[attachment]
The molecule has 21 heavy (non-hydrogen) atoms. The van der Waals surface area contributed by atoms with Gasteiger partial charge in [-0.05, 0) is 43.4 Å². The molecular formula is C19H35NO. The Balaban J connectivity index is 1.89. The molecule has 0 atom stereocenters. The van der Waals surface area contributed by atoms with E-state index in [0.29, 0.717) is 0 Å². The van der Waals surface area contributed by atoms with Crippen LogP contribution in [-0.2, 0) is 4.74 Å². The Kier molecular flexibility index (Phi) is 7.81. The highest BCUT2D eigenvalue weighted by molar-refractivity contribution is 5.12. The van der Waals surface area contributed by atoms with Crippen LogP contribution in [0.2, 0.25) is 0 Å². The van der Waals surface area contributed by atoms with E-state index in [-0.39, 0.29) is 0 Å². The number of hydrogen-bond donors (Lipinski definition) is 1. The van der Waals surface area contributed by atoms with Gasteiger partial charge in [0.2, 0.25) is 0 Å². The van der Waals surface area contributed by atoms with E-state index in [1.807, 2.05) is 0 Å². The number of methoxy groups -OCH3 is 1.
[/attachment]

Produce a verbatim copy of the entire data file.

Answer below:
The molecule has 21 heavy (non-hydrogen) atoms. The van der Waals surface area contributed by atoms with Gasteiger partial charge in [-0.05, 0) is 43.4 Å². The molecular formula is C19H35NO. The Balaban J connectivity index is 1.89. The molecule has 0 atom stereocenters. The van der Waals surface area contributed by atoms with E-state index in [0.29, 0.717) is 0 Å². The van der Waals surface area contributed by atoms with Crippen LogP contribution in [-0.2, 0) is 4.74 Å². The Kier molecular flexibility index (Phi) is 7.81. The highest BCUT2D eigenvalue weighted by molar-refractivity contribution is 5.12. The van der Waals surface area contributed by atoms with Crippen LogP contribution in [0.2, 0.25) is 0 Å². The van der Waals surface area contributed by atoms with E-state index in [-0.39, 0.29) is 0 Å². The number of hydrogen-bond donors (Lipinski definition) is 1. The van der Waals surface area contributed by atoms with Gasteiger partial charge in [0.2, 0.25) is 0 Å². The van der Waals surface area contributed by atoms with E-state index in [1.807, 2.05) is 0 Å². The number of methoxy groups -OCH3 is 1.